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Sun Devil Legend Series: No. 73 Danny Villa

While we're anything but proud of Villa's post-football decisions, the behemoth of a man still deserves to be recognized as one of Arizona State's finest offensive lineman ever.

Don't be fooled; Danny Villa may have looked nice enough but he had a mean streak on the field.
Don't be fooled; Danny Villa may have looked nice enough but he had a mean streak on the field.
Arizona State Athletics

The Backstory: We're officially waist-high in offensive lineman territory and with No. 73 comes another Arizona State legend who never had an issue doing the dirty work on the field.

While players like Darryl Harris and Jeff Van Raaphorst might get most the glory for ASU's 1986 Rose Bowl season, they'll be the first to tell you that they never would have found success in Pasadena if it wasn't for our No. 73.

The Player: G/T Danny Villa (1983-1996)

The mid-80s was a dominant era for Arizona State's rushing attack and Villa deserves as much credit as anyone for that fact. From 1985 to 1986, Villa cleared the way for Sun Devil running backs to average over 200 rushing yards a game for 17 consecutive contests.

For that reason, it shouldn't come as much of a surprise that Villa was ASU's first offensive lineman to achieve consensus All-American status in 1986. In the same season as ASU's team captain, Villa also was received the Morris Trophy for the Pac-10's top offensive lineman as well as first-team All-Pac-10 honors. And even though it's difficult to illustrate an offensive lineman's talent level through statistics, Villa still has some pretty impressive numbers to back his skills up.

During the 1986 season with Villa acting as ASU's lead blocker, the team finished 18th in the nation in total offense (406.1 yards per game), 19th in rushing (210.5 yards per game) and ninth overall in scoring (32.5 points per game).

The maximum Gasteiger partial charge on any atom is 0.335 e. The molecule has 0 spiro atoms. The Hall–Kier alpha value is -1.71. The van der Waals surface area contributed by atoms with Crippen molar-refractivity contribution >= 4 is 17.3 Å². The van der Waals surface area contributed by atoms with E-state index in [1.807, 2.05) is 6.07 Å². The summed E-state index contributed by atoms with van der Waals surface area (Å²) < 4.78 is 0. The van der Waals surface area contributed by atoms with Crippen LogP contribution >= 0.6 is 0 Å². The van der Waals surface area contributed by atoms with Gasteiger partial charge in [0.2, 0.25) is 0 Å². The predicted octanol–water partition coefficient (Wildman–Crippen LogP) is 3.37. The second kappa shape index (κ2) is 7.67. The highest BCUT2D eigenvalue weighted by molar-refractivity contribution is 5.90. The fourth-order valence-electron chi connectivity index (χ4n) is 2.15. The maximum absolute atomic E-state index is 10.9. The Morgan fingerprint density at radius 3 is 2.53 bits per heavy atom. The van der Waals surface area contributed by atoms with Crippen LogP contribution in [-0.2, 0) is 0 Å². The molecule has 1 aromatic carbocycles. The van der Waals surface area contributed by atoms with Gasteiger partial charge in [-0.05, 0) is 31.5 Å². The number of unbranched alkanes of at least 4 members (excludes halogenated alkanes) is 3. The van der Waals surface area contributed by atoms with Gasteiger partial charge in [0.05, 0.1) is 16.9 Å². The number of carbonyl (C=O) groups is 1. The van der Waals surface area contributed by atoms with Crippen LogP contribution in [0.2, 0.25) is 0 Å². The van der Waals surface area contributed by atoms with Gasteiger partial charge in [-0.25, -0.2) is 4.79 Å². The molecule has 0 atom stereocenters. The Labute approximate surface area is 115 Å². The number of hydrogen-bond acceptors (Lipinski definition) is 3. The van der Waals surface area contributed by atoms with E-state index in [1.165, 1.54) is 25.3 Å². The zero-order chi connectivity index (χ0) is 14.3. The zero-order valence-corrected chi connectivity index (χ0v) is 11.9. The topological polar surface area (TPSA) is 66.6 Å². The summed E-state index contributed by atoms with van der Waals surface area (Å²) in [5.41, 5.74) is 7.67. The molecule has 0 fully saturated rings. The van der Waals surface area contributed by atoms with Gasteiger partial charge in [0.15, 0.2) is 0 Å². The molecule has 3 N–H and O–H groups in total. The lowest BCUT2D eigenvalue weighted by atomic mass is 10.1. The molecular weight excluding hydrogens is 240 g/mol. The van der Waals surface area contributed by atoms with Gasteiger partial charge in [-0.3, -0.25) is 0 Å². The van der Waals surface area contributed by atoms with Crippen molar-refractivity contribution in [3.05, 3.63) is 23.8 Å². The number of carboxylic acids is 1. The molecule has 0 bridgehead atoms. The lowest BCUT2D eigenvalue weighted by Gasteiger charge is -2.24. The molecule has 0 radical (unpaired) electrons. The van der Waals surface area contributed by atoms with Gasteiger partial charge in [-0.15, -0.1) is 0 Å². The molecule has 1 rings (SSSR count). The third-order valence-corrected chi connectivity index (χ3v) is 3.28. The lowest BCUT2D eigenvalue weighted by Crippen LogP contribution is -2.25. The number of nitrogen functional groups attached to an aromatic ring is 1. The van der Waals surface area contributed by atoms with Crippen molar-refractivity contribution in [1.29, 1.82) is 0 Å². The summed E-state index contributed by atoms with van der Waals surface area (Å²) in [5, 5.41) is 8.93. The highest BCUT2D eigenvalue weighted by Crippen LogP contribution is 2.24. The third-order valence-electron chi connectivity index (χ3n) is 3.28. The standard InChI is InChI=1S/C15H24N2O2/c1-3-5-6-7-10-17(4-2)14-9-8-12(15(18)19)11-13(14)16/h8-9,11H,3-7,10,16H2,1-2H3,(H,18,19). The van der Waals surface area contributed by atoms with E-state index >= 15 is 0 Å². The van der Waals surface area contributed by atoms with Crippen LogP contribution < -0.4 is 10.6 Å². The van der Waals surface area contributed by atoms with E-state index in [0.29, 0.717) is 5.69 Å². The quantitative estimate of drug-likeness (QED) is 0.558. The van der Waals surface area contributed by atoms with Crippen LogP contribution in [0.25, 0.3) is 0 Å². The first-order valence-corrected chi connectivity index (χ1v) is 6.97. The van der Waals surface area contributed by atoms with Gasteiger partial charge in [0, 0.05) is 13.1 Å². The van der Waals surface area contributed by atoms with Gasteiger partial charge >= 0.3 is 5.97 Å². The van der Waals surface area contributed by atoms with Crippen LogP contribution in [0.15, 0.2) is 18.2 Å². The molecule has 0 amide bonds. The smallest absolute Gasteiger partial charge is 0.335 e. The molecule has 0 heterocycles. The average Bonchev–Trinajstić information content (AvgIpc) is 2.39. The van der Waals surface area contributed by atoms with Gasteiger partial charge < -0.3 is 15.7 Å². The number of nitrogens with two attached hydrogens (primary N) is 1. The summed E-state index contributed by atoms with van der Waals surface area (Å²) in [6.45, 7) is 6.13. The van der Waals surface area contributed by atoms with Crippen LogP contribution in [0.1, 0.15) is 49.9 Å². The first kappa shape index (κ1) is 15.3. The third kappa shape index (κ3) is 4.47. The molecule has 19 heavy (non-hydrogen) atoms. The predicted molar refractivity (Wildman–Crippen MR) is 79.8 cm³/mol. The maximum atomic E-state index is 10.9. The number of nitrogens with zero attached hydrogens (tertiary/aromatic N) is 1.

Unfortunately, Villa is now remembered more for his unspeakable off-the-field actions than the mauling damage he did on the gridiron. In 2008, Villa was sentenced to two years in prison after pleading guilty to statutory rape and enticing a minor. Of course, we're not condoning his disgraceful decisions by naming him our No. 73 legend but at the end of the day, we're not naming legends in terms of character, we're naming legends based on on-the-field results. And as a 2002 ASU Hall of Fame inductee, we believe Villa's body of work at the university speaks for itself.

In the Pros: New England spent their fifth round pick on Villa in 1987. During his 12-year professional career with the Patriots, Cardinals, Chiefs and Panthers, Villa played an assortment of positions along the line including guard, tackle and center. The Nogales native started 77 of the 157 games he played in during his lengthy NFL tenure.

Who Wears It Now?

Vi Teofilo - A redshirt sophomore from Moon Valley high school, Teofilo is still looking to find his way along Arizona State's offensive line. But in terms of pure strength, Teofilo might be in a league of his own.

Other Notable 73s

NFL guard John Hannah - Hannah was born in Canton and ended right back there a few years after his professional career ended. As a 10-time All-Pro, nine-time Pro Bowler and a four-time NFLPA Offensive Lineman of the Year selection, you'd be hard pressed to find a better guard in the history of football.

NFL defensive lineman Joe Klecko - The 1981 Defensive Player of the Year is already in the Jets Ring of Honor but he's also in the badass nickname ring of honor as a member of the "New York Sack Exchange."